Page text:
PHOENIX -- A new study shows that moms who breastfeed have a reduction in rates of postpartum depression. But that study also has a flip side, for moms who want to breastfeed, but can't.
It is a very personal decision for new moms: whether they will breastfeed. But a new study shows that while there are some clear benefits, breastfeeding moms might also need some extra support.
Dr. Jennifer Caplan practices at Scottsdale Healthcare Shea Medical Center. She says for moms who want to breastfeed, it's essential that they get the right tools, knowledge and support.
That's because, while research shows that moms who breastfeed have a 50 percent reduction in postpartum depression, that same study also showed another issue.
Caplan explains: “So the moms who wanted to breastfeed before they delivered, if they were not able to, then they actually had an increased rate of postpartum depression," she says. In fact, the risk of depression actually doubled in women who wanted to breastfeed and could not."
The study did not look at what caused that increase, and Dr. Caplan says there are probably a number of factors. But she also says: ”I do think there is a lot of expectation about what this mothering experience is going to be like. And for a mom who has expected she is going to be breastfeeding her baby, when now she can't, she is going to go through a grief process, really, where she is losing that expectation of how she was going to be a mom."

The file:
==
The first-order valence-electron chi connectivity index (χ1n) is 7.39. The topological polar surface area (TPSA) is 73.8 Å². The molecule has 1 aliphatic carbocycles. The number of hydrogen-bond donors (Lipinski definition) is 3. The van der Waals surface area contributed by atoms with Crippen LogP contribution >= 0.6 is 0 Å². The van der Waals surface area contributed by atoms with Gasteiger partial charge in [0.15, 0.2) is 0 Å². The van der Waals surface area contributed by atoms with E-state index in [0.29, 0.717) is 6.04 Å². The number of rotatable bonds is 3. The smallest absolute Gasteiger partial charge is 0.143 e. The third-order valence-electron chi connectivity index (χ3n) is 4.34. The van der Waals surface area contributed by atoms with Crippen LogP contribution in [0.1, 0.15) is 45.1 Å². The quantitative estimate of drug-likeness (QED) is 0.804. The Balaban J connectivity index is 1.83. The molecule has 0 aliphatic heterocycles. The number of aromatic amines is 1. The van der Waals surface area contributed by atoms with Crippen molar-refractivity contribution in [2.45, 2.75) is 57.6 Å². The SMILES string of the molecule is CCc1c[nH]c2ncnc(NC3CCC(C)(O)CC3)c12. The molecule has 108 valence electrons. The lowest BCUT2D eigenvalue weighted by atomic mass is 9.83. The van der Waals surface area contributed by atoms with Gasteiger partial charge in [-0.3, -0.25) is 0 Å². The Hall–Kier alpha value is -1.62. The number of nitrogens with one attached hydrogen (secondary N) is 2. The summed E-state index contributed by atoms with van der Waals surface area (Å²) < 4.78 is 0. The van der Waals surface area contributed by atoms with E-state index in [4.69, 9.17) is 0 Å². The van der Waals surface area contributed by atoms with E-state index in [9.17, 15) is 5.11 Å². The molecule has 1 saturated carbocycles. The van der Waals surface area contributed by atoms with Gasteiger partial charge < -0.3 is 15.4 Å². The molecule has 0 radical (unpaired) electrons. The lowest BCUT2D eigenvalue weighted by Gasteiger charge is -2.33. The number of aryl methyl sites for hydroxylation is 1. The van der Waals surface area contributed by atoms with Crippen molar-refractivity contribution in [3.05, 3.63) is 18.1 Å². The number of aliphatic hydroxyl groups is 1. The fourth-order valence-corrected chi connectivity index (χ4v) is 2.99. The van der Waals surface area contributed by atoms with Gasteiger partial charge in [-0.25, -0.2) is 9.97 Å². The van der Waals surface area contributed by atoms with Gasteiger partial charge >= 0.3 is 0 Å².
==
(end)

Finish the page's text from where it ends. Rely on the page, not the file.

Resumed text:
And, that's why Dr. Caplan, who is also a lactation consultant, recommends that moms who want to breastfeed should visit the ilca .org website. (International Lactation Consultant Association.) She says a consultant can help with everything from general information to overcoming anatomical challenges.
"Lactation consultants can help them succeed with those problems many times," she says. "But then lots of time it is just a lack of knowledge.”
And while Dr. Caplan is glad to see a study highlight the benefits of breastfeeding, she is even more encouraged that it gets people talking about it. ”So to me, the point of this is not to pressure more moms to breastfeed. But it is to help the ones who have already decided that is what they want to do. To reach their goal."
Dr. Caplan says moms should not feel pressured either way, but, it is important to have support for any questions they do have.